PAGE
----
Did you avoid the offseason? Here’s your guide to the Colts’ roster

Andrew Luck #12 of the Indianapolis Colts (Photo by Joe Robbins/Getty Images)

Analysis by CBS4Indy.com contributor Joe Hopkins

Wake up, Indiana—a blue wave is coming our way. Okay, calm down. I’m not here to talk politics. I’m referring to the 2018 Indianapolis Colts. I hope you’re pulling out those chicken wing-stained jerseys and dusting off your lucky memorabilia because the dawn of a new season is nearly upon us.

It’s that time of year when every NFL fan base is overrun with elusive concepts such as “hope” and “optimism.” Colts supporters are not immune to these notions, but this season they don’t come unwarranted. After overhauling the coaching staff, shuffling through the free agent bargain bin, and drafting a franchise-record eleven rookies, Indianapolis effectively has a brand-new roster.

If you’ve been living under a rock since the end of last season, I can’t blame you. A 4-12 record can inspire even the most devout followers to seek a dark place in which to hide. However, general manager Chris Ballard has been a beacon of light for a franchise that seemed increasingly lost under the former regime. In roughly a year and a half, Ballard has transformed what was the oldest roster in the league to the fourth-youngest, giving the team room to grow. Join me as I go position by position detailing the changes the front office has induced from last season to now.

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COACHING STAFF

Chuck Pagano had worn out his welcome after six years as Indy’s head coach. Though he led the Colts to the AFC Championship game in 2014, his team failed to produce a winning season in the three years that followed. Pagano was fired shortly after the 2017 season concluded, and the search for a new captain began.

For a moment the world thought Patriots offensive coordinator Josh McDaniels would be calling the shots in Indianapolis. An agreement was formally announced, but McDaniels backed out of the deal before officially signing his contract.

Ballard and company finally landed on Eagles offensive coordinator Frank Reich as their new head coach. Fresh off a Super Bowl win over the Patriots, Reich is no stranger to the Hoosier State. From 2008-2011 he served the Colts in a variety of roles that included offensive assistant, quarterbacks coach and wide receivers coach before moving on to other teams. Reich has spent the past four years as the offensive coordinator of the Chargers and Eagles. The 56-year-old preaches toughness, discipline, preparation and unity. Reich plans to call the plays for the first time in his NFL career and is installing an aggressive, up-tempo offense that disguises its intentions with a multitude of formations.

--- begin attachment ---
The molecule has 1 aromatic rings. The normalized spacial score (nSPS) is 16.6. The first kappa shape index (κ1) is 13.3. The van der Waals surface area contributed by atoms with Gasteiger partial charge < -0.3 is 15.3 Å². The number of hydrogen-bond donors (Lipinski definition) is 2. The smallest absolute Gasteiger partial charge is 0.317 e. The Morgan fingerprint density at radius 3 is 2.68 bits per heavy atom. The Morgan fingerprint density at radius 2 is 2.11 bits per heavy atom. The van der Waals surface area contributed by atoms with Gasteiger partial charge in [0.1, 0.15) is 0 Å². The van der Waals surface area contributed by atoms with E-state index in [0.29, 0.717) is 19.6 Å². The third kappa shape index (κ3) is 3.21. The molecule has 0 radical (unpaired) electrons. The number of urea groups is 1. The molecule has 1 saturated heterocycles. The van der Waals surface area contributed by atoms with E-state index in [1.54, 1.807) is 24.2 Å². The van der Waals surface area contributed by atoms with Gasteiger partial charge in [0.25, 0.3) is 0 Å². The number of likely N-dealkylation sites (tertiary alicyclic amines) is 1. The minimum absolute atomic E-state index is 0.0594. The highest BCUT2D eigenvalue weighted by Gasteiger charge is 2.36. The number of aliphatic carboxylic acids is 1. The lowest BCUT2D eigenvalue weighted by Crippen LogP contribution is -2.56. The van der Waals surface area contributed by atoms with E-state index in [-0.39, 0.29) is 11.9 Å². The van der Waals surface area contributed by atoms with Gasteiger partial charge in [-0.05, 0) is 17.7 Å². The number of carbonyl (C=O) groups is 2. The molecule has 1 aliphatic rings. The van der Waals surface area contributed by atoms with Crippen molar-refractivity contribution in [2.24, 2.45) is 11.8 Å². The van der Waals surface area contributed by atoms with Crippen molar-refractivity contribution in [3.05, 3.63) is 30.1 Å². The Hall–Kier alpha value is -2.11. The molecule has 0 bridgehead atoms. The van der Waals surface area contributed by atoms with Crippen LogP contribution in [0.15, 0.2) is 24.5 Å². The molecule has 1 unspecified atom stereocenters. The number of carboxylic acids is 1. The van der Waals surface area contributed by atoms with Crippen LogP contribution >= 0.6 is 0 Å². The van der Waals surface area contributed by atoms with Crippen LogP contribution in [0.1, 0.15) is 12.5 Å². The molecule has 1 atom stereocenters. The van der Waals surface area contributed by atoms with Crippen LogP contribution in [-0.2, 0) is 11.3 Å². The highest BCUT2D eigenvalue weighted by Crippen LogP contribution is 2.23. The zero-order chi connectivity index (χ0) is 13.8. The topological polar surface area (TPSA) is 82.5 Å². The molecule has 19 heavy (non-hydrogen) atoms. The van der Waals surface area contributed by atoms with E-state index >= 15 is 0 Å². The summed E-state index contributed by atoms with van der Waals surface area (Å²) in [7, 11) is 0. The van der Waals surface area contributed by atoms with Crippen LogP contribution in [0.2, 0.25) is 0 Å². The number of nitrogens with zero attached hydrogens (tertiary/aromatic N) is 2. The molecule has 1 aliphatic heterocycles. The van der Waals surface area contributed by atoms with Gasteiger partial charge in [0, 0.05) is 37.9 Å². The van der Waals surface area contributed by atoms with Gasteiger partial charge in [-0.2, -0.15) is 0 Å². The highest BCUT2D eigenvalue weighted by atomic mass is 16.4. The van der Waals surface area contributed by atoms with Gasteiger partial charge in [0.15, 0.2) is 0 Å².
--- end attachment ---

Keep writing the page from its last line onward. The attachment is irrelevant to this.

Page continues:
Reich named 37-year-old Nick Sirianni as his team’s offensive coordinator. Sirianni and Reich became close during their time together in San Diego. Sirianni has spent the last five years as the Chargers’ offensive quality control coach, quarterbacks coach and wide receivers coach.

Defensive coordinator Matt Eberflus originally signed a contract with the Colts thinking he was going to be a member of McDaniels’ coaching staff. After McDaniels flaked, Indianapolis honored Eberflus’ deal, thus beginning the conversion back to a 4-3 defense. Eberflus spent the past seven years as the Cowboys’ linebackers coach. His defense is predicated on speed and rallying to the ball, similar to what the Colts were doing prior to Pagano’s arrival. Ballard is fond of the schematic transition, stating that no indoor team has ever won the Super Bowl running a 3-4 defense.

Fun Fact: As a player, Frank Reich orchestrated the greatest comeback in NFL history. Trailing 32 points to the Houston Oilers in a 1993 playoff game, Reich led the Buffalo Bills to victory as quarterback.

QUARTERBACK

What Changed? Andrew Luck is back.

After missing all of last season due to a shoulder injury, Andrew Luck (12) has finally returned to play. The three-time Pro Bowler’s last regular season game was Jan. 1, 2017. As expected, he’s looked rusty at times this preseason, but overall the Colts are pleased with the progress Luck has made. The quarterback has avoided any setbacks since rejoining the team and is expected to start week one against Cincinnati.

I should also add that backup passer Jacoby Brissett (7) has looked fantastic this offseason. Brissett performed admirably last year after he was thrust into a starting role just 15 days removed from being acquired via trade with New England. Rumor has it the front office turned down a second-round pick for his services recently, and Colts owner Jim Irsay continues to insist that the 24-year-old is a top 20 quarterback. Should, heaven forbid, Luck suffer another injury, the Colts offense looks to be in good hands.

Fun Fact: None of the four quarterbacks selected in round one of the 2012 NFL Draft played a single snap in 2017 (Luck, Robert Griffin III, Ryan Tannehill, Brandon Weeden).

RUNNING BACK

What Changed? Frank Gore is gone.

Future Hall of Famer Frank Gore signed with the Dolphins this offseason in hopes of ending his career in his hometown of Miami. Gore was a true bell cow ‘back in his three years with the Colts, handling over 70% of the running back touches while averaging 1,247 yards from scrimmage and 6.3 touchdowns per season.

Indy will use a medley of runners to replace Gore as the team adopts a committee approach under Reich’s tutelage. Second-year player Marlon Mack (25) is the favorite to lead the backfield in touches after showing a knack for hitting the big play as a rookie. The 22-year-old will have to improve his consistency if he wishes to meet that goal. A hamstring injury has put his status for week one in question.

Veteran running back Robert Turbin (33) is suspended the first four games of the season for violating the NFL’s Performance Enhancing Drug (PED) policy. Though he’s a plodder whose career-long run is just 26 yards, Turbin is a reliable pass blocker and excels in short yardage situations.

The Colts drafted a pair of running backs this past spring and both hope to make an early impact. Fourth-round pick Nyheim Hines (21) makes up for his lack of size with blazing speed, posting the fastest 40-yard dash time (4.38) of any running back at this year’s combine. Hines played receiver during his first two years at North Carolina State before transitioning to the backfield and aspires to be deployed in a multidimensional role like Darren Spoles or Danny Woodhead.